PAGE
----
Facebook Live Search Bookmarklet

My modification of the typeahead bookmarklet, as well as the Facebook Live bookmarklets, is available here on NetBootCamp.org. You can see a display from the Facebook Live bookmarklet above listing the publishers, their page categories, the stream descriptions and their locations. I’m still working on features that include video image previews, links to download the videos, and maps to the publisher locations. I’d look forward to sharing your improvements, as well.

You’ll also find a comprehensive set of Facebook Live and Video queries in my book Facebook Search on Amazon.com.


Preserving and Downloading Facebook Live Videos

Live streams are fleeting. You’ll never know how long it’s going to last or whether the video will be saved at the end of the broadcast. That may encourage you to preserve the video data as you see it.

Live streaming delivers videos in chunks. Facebook assembles and converts the chunks into an mp4 format once the stream ends.  You can view the stream in progress and the subsequent mp4 file link through the URL below, provided the publisher doesn’t delete it.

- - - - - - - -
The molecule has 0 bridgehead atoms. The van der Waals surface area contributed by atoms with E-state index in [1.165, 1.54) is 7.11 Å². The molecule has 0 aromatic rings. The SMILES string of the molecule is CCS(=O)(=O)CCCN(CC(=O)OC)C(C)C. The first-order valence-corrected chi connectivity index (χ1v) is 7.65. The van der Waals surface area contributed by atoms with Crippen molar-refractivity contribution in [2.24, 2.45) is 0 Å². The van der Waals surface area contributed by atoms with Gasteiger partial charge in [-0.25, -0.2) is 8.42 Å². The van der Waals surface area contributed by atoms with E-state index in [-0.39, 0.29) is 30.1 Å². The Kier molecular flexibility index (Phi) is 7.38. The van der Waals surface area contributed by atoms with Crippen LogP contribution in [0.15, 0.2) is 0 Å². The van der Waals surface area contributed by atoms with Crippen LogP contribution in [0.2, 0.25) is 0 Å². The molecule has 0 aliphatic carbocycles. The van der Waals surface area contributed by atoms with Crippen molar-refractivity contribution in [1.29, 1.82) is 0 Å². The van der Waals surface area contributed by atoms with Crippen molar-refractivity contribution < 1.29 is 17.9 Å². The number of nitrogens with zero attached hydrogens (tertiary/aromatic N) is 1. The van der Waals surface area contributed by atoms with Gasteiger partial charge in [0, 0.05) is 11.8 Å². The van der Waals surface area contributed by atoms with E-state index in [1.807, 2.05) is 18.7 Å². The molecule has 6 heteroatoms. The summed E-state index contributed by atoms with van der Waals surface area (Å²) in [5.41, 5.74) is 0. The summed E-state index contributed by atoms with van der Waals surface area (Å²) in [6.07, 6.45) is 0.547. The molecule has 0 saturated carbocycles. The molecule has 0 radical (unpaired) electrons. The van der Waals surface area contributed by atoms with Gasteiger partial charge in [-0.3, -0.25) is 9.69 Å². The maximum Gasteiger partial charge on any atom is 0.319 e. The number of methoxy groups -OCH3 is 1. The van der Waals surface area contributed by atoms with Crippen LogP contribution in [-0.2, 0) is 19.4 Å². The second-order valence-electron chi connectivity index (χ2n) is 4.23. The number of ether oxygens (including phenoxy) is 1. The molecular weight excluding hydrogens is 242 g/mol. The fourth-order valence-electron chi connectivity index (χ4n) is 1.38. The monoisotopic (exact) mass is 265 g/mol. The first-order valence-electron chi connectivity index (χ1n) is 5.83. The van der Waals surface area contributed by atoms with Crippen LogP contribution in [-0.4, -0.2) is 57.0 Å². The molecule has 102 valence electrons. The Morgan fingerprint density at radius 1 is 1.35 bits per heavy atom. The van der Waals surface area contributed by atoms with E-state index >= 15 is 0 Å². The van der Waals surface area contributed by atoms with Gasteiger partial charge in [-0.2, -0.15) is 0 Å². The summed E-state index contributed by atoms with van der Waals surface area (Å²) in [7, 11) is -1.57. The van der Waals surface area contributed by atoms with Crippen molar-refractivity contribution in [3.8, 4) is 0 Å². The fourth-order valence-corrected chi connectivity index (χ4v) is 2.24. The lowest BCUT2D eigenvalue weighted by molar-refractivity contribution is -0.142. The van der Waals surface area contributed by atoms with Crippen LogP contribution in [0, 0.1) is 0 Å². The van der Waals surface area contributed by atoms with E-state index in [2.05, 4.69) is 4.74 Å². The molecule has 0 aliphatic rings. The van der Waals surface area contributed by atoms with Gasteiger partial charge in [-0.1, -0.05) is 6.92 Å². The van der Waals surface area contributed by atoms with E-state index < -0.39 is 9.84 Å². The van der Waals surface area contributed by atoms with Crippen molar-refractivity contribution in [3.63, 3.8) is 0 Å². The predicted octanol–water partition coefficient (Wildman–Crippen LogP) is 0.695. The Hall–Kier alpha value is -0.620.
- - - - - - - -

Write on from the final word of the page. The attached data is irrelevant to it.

Live Video Stream and Download Link

You can get the VideoID using a NetBootCamp bookmarklet or you can “join” the stream by selecting the hyperlinked duration time. This will redirect you to a URL constructed like the one shown below. Just note that the video publisher will be able to see your profile name when you join.


The VideoID is the key to many things. You can use it to find the publisher’s profile and the page that will ultimately host the video by placing the ID in a URL next to FB.com.


Now that you’ve found a live stream and its publisher, let’s say you want to preserve the video stream as evidence. Live stream preservation is a complicated process. It requires practice and some set up if you’re doing this manually. We’ll cover this in more detail in a future post.


Get the most out of Facebook Live. Experiment with the Live Map URLs to explore and monitor streams by keywords, publishers, categories and locations.

Tools: Facebook Bookmarklets | Facebook Live Search Tool